Advertisement

Sexual Difference in Times of War: The Poetry of Piedad Morales and The Ruta Pacífica de las Mujeres

  • Cherilyn Elston
Chapter
Part of the Breaking Feminist Waves book series (BFW)

Abstract

This chapter tells the story of women’s greater political participation in Colombia not just in armed groups but in the growing human rights and peace movements from the 1990s. Looking at the emergence of the feminist and pacifist organization, the Ruta Pacífica, Elston traces their use of a discourse of sexual difference feminism to show how this challenges predominant narratives of Western feminist history, which consign sexual difference to the “essentialist” past. The chapter explores the relationship between women’s social movements in Colombia and the non-canonical women’s poetry movement, looking at how a feminine symbolic order related to peace is articulated in the poetry of the unknown poet Piedad Morales (1956–2012).

Keywords

Sexual Difference Armed Conflict Feminist Politics Feminist Movement Armed Group 
These keywords were added by machine and not by the authors. This process is experimental and the keywords may be updated as the learning algorithm improves.

References

  1. Alvarez, Sonia. 1998. ‘Latin American Feminisms “Go Global”: Trends of the 1990s and Challenges for the New Millennium.’ In Cultures of Politics, Politics of Cultures: Re-Visioning Latin American Social Movements, edited by Sonia Alvarez, Evelina Dagnino, and Arturo Escobar, 293–324. Boulder, Colo.; Oxford: Westview Press.Google Scholar
  2. Alvarez, Sonia E., Elisabeth Jay Friedman, Ericka Beckman, Maylei Blackwell, Norma Stoltz Chinchilla, Nathalie Lebon, Marysa Navarro, and Marcela Ríos Tobar. 2002. ‘Encountering Latin American and Caribbean Feminisms.’ Signs 28 (2): 537–79. doi:10.1086/signs.2003.28.issue-2.Google Scholar
  3. Agamben, Giorgio, and Daniel Heller-Roazen. 1998. Homo Sacer: Sovereign Power and Bare Life. Meridian. Stanford, Calif.: Stanford University Press.Google Scholar
  4. Ángel, Albalucía. 2004. Cantos y encantamientos de la lluvia. Bogotá: Apidama.Google Scholar
  5. Anrup, Roland. 2011. Antígona y Creonte. Rebeldía y estado en Colombia. Bogotá: Ediciones B – Colombia SA.Google Scholar
  6. Araújo, Helena. 1989. La Scherezada criolla: ensayos sobre escritura femenina latinoamericana. Bogotá: Centro Editorial, Universidad Nacional de Colombia.Google Scholar
  7. Bollig, Ben. 2009. ‘How many ways to leave your country? On exile and not-belonging in the work of Alejandra Pizarnik.’ The Modern Language Review 104 (2): 421–37.Google Scholar
  8. Braidotti, Rosi. 1994. Nomadic Subjects: Embodiment and Sexual Difference in Contemporary Feminist Theory. New York: Columbia University Press.Google Scholar
  9. Braidotti, Rosi. 1998. ‘Sexual difference theory.’ In A Companion to Feminist Philosophy, edited by Alison Jaggar and Iris Marion Young, 298–306. Malden, Mass.; Oxford: Blackwell.Google Scholar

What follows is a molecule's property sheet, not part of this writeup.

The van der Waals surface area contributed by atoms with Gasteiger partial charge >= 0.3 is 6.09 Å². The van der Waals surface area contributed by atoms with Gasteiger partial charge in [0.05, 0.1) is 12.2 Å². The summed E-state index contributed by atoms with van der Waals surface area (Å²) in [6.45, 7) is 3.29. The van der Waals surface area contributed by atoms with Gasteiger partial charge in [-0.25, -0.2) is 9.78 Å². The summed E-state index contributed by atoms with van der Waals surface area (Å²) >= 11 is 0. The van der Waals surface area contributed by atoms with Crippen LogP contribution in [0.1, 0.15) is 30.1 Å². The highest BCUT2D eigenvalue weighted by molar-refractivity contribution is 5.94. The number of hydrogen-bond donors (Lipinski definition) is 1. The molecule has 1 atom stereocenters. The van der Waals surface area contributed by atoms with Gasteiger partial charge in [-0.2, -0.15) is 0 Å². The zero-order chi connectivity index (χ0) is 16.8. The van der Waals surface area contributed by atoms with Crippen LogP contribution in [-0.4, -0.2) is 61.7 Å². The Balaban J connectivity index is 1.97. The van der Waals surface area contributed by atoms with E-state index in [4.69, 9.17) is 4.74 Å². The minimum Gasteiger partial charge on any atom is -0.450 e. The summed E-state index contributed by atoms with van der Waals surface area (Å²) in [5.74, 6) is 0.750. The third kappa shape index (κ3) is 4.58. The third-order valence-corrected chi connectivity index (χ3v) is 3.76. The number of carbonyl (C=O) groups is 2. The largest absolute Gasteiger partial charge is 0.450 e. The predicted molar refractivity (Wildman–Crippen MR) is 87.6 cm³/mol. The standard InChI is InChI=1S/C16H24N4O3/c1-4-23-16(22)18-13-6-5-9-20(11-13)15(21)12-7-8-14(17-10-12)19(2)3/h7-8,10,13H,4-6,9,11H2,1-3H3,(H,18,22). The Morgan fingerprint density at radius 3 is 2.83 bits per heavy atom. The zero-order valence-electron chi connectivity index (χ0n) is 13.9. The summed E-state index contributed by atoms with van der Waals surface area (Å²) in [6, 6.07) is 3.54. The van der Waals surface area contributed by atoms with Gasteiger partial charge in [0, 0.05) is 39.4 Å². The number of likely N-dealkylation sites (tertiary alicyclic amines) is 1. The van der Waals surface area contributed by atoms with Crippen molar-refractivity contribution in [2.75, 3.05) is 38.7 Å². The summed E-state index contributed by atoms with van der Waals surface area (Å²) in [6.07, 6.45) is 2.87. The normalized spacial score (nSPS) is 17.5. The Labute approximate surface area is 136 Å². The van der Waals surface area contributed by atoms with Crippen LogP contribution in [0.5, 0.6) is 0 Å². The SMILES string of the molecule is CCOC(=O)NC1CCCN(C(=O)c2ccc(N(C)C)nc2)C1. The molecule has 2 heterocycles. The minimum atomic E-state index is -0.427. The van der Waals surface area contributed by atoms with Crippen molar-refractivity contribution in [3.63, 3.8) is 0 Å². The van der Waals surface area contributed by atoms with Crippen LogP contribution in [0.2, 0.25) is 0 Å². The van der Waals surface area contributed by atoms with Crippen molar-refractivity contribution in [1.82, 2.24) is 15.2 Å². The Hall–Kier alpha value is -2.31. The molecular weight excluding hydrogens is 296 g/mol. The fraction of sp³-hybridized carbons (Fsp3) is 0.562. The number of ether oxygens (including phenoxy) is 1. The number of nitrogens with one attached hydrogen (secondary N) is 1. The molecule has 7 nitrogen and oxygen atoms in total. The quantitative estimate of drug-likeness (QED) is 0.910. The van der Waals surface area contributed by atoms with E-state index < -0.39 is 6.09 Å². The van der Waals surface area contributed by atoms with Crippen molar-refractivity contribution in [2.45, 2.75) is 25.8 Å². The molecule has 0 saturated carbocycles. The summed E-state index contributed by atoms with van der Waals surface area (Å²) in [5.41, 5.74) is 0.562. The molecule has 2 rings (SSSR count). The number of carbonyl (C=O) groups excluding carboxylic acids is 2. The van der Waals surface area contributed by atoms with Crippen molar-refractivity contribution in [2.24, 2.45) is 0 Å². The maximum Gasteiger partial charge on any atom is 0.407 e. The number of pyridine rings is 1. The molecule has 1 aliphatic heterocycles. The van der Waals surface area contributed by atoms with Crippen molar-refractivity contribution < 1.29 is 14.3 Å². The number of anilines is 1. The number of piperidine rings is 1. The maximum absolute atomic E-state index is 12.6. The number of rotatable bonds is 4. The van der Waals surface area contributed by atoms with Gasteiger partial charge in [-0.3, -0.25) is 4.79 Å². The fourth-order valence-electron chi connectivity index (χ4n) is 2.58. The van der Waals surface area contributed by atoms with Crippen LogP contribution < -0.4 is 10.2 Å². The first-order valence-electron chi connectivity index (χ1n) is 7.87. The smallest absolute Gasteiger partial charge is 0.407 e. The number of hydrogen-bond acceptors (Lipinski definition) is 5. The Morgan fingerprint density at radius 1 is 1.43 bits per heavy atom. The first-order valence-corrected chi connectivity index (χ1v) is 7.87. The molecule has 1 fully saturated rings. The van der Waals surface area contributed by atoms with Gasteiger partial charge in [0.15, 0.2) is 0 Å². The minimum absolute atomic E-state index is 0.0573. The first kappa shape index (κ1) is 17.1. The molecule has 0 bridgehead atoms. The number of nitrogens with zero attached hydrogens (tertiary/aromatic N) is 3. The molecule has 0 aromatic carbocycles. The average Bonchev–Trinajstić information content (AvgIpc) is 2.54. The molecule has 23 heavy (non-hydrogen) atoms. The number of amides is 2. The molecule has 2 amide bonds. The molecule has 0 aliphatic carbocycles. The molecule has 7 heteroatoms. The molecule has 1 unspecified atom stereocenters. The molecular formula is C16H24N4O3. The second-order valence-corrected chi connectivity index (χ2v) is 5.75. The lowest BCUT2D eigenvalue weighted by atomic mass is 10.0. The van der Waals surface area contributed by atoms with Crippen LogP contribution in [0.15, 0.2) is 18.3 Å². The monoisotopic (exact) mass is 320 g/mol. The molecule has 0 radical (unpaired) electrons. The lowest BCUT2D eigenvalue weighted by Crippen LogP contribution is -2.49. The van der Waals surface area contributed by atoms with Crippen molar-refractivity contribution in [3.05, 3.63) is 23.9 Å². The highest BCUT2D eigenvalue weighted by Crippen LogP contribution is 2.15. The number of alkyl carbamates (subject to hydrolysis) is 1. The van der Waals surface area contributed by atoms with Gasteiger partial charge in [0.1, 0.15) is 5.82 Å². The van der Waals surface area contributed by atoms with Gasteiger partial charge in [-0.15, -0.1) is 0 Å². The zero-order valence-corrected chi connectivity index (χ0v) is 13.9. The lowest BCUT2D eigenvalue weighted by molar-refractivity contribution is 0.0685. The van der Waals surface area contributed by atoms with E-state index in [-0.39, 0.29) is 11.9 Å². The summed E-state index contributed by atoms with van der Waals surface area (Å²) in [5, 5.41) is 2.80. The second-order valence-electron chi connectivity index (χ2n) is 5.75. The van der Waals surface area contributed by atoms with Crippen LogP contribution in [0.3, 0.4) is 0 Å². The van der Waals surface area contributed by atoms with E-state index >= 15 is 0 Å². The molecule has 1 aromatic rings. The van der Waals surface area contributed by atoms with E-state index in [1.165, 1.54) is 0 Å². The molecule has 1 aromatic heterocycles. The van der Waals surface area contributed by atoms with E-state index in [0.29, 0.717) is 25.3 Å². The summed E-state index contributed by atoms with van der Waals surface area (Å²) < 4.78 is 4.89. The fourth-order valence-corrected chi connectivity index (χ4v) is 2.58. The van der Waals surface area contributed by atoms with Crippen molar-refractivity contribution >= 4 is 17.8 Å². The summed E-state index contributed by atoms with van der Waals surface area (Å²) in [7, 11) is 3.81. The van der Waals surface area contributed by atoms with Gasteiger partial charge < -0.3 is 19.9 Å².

10. Braidotti, Rosi. 2000. ‘The Way We Were: Some Post-Structuralist Memoirs.’ Women’s Studies International Forum, Histoire/Histoires: In Honour of Claire Duchen, 23 (6): 715–28. doi:10.1016/S0277-5395(00)00143-6.Google Scholar
  11. Brown, Wendy. 2004. ‘“The Most We Can Hope For…”: Human Rights and the Politics of Fatalism.’ The South Atlantic Quarterly 103 (2): 451–63.Google Scholar
  12. Bush, Andrew. 2004. ‘María Zambrano and the Survival of Antigone.’ Diacritics 34 (3): 90–110. doi:10.1353/dia.2006.0043.Google Scholar
  13. Butler, Judith. 2000. Antigone’s Claim: Kinship between Life & Death. New York; Chichester: Columbia University Press.Google Scholar
  14. Carrillo, Vladimir and Tom Kucharz, eds. 2006. Colombia: terrorismo de estado. Testimonios de la guerra sucia contra los movimientos populares. Barcelona: Icaria editorial.Google Scholar
  15. Centro Nacional de Memoria Histórica. 2011. Mujeres y guerra: víctimas y resistentes en el caribe colombiano. Bogotá, Colombia: Taurus.Google Scholar
  16. Cockburn, Cynthia. 2004. ‘The Continuum of Violence: A Gender Perspective on War and Peace.’ In Sites of Violence: Gender and Conflict Zones, edited by Wenona Giles and Jennifer Hyndman, 24–44. Berkeley, Calif.; London: University of California Press.Google Scholar
  17. Cockburn, Cynthia. 2007. From Where We Stand: War, Women’s Activism and Feminist Analysis. London: Zed.Google Scholar
  18. Cohn, Carol. 2013. Women and Wars. Cambridge: Polity.Google Scholar
  19. Cohn, Carol. 2014. ‘“Maternal Thinking” and the Concept of “vulnerability” in Security Paradigms, Policies, and Practices.’ Journal of International Political Theory 10 (1): 46–69. doi:10.1177/1755088213507186.Google Scholar
  20. Coleman, Lara Montesinos. 2013. ‘The Making of Docile Dissent: Neoliberalization and Resistance in Colombia and Beyond.’ International Political Sociology 7 (2): 170–87. doi:10.1111/ips.12016.Google Scholar
  21. Contravía. Ruta Pacífica de las Mujeres en Chocó. Directed by Hollman Morris. Colombia: Morris Producciones, 2005. Accessed December 8, 2014. http://www.contravia.tv/espanol/capitulos/2005/Ruta-Pacifica-de-las-Mujeres-2005
  22. Escobar, Arturo. 2008. Territories of Difference: Place, Movements, Life, Redes. Durham: Duke University Press.Google Scholar